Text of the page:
In many circumstances, it can require considerable thought and logic in automated tests to identify and retrieve the ‘actual values’ for a test so that we can compare them with ‘expected values’.
Designing tests at the same time as the actual feature code, instead of afterwards enables teams to identify where it is useful to embed and lever that logic in the actual product itself instead of leaving it buried in test code. Logic that would remain buried in test code becomes a valuable feature instead and improves the testability of product.
For example, take a test that needs to compare the contents of a complex data structure with expected values provided in a simpler. We could bury code that converts the complex data into the simpler format inside the test. Or we could make that conversion routine part of the product providing callers with a means of extracting that data in that simpler format.
In a dev-ops environment, code to examine the results of some deployment operation could be buried inside test code. Alternatively, the feature itself could use that same logic to tell if it has completed successfully or not, providing more detailed feedback to the caller. Test code simply reuses that part of the feature to do all or part of its result checking work.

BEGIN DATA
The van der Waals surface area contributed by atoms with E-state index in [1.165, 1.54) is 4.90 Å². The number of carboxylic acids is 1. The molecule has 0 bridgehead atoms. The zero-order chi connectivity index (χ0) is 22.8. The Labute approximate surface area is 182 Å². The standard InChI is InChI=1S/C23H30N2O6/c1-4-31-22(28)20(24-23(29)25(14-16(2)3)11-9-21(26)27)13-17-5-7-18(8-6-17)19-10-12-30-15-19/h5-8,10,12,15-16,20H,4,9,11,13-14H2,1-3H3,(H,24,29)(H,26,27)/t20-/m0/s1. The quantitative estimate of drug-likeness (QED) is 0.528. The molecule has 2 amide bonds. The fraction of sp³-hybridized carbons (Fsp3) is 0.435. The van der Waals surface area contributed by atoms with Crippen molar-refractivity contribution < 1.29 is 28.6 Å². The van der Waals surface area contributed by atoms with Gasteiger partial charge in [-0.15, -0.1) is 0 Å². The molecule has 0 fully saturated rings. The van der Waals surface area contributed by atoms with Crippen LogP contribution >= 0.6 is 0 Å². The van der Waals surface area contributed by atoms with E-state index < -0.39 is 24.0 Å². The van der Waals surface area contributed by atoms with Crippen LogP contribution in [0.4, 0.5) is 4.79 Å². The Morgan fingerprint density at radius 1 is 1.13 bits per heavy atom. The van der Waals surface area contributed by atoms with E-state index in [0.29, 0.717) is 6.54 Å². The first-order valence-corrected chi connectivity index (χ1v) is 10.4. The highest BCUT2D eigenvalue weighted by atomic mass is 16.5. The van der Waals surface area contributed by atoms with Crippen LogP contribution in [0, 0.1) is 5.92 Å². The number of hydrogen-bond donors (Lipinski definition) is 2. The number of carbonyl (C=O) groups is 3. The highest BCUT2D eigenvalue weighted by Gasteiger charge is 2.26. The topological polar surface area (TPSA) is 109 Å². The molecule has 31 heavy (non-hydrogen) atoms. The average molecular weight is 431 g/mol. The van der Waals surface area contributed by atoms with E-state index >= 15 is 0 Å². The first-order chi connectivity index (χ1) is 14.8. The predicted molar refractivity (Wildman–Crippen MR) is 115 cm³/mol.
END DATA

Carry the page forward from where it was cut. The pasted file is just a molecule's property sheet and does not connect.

In addition, if a test performs a sequence of steps that commonly need to be performed one-by-one by a user or caller, we could consider automating those steps to make a useful feature. For example, if a customer always has to perform a set of initial steps in a particular scenario, a good end-to-end smoke test is likely to walk through those steps to ensure the scenario works properly. To be more flexible and resilient, we could make this a data-driven test, maybe by giving it a JSON object that provides the input data for that initial steps. If at planning, however, we know we have to do the work to code this test, then we can consider making most of this code available as a service. Then a customer can use that service to perform those steps automatically instead of having to do them manually, one-by-one, waiting for each one to complete before performing the next step